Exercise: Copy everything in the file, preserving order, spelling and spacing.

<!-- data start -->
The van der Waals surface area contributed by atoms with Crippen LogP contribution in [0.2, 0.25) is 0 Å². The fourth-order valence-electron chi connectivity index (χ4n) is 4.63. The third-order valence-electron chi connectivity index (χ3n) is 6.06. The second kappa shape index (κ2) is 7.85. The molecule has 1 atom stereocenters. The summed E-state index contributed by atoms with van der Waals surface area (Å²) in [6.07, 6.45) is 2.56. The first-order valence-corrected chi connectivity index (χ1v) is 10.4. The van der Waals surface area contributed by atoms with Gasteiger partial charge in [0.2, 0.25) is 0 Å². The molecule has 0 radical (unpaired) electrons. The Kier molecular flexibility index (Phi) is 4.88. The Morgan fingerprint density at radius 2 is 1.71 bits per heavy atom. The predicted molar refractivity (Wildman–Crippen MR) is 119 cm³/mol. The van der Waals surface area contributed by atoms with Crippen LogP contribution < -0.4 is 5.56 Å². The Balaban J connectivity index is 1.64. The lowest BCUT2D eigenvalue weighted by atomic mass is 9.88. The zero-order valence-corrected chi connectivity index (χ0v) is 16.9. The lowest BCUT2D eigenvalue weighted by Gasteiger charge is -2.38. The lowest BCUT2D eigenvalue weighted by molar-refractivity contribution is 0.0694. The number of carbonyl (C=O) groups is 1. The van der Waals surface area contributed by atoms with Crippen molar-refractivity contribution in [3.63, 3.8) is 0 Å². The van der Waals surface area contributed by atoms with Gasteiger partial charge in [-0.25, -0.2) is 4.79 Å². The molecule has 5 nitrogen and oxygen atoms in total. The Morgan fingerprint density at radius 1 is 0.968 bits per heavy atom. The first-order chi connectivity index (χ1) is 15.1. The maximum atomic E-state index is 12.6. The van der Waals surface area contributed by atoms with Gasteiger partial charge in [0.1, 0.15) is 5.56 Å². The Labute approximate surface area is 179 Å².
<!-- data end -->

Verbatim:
The van der Waals surface area contributed by atoms with Crippen LogP contribution in [0.2, 0.25) is 0 Å². The fourth-order valence-electron chi connectivity index (χ4n) is 4.63. The third-order valence-electron chi connectivity index (χ3n) is 6.06. The second kappa shape index (κ2) is 7.85. The molecule has 1 atom stereocenters. The summed E-state index contributed by atoms with van der Waals surface area (Å²) in [6.07, 6.45) is 2.56. The first-order valence-corrected chi connectivity index (χ1v) is 10.4. The van der Waals surface area contributed by atoms with Gasteiger partial charge in [0.2, 0.25) is 0 Å². The molecule has 0 radical (unpaired) electrons. The Kier molecular flexibility index (Phi) is 4.88. The Morgan fingerprint density at radius 2 is 1.71 bits per heavy atom. The predicted molar refractivity (Wildman–Crippen MR) is 119 cm³/mol. The van der Waals surface area contributed by atoms with Crippen LogP contribution < -0.4 is 5.56 Å². The Balaban J connectivity index is 1.64. The lowest BCUT2D eigenvalue weighted by atomic mass is 9.88. The zero-order valence-corrected chi connectivity index (χ0v) is 16.9. The lowest BCUT2D eigenvalue weighted by Gasteiger charge is -2.38. The lowest BCUT2D eigenvalue weighted by molar-refractivity contribution is 0.0694. The number of carbonyl (C=O) groups is 1. The van der Waals surface area contributed by atoms with Crippen molar-refractivity contribution in [3.63, 3.8) is 0 Å². The van der Waals surface area contributed by atoms with Gasteiger partial charge in [-0.25, -0.2) is 4.79 Å². The molecule has 5 nitrogen and oxygen atoms in total. The Morgan fingerprint density at radius 1 is 0.968 bits per heavy atom. The first-order chi connectivity index (χ1) is 15.1. The maximum atomic E-state index is 12.6. The van der Waals surface area contributed by atoms with Gasteiger partial charge in [0.1, 0.15) is 5.56 Å². The Labute approximate surface area is 179 Å².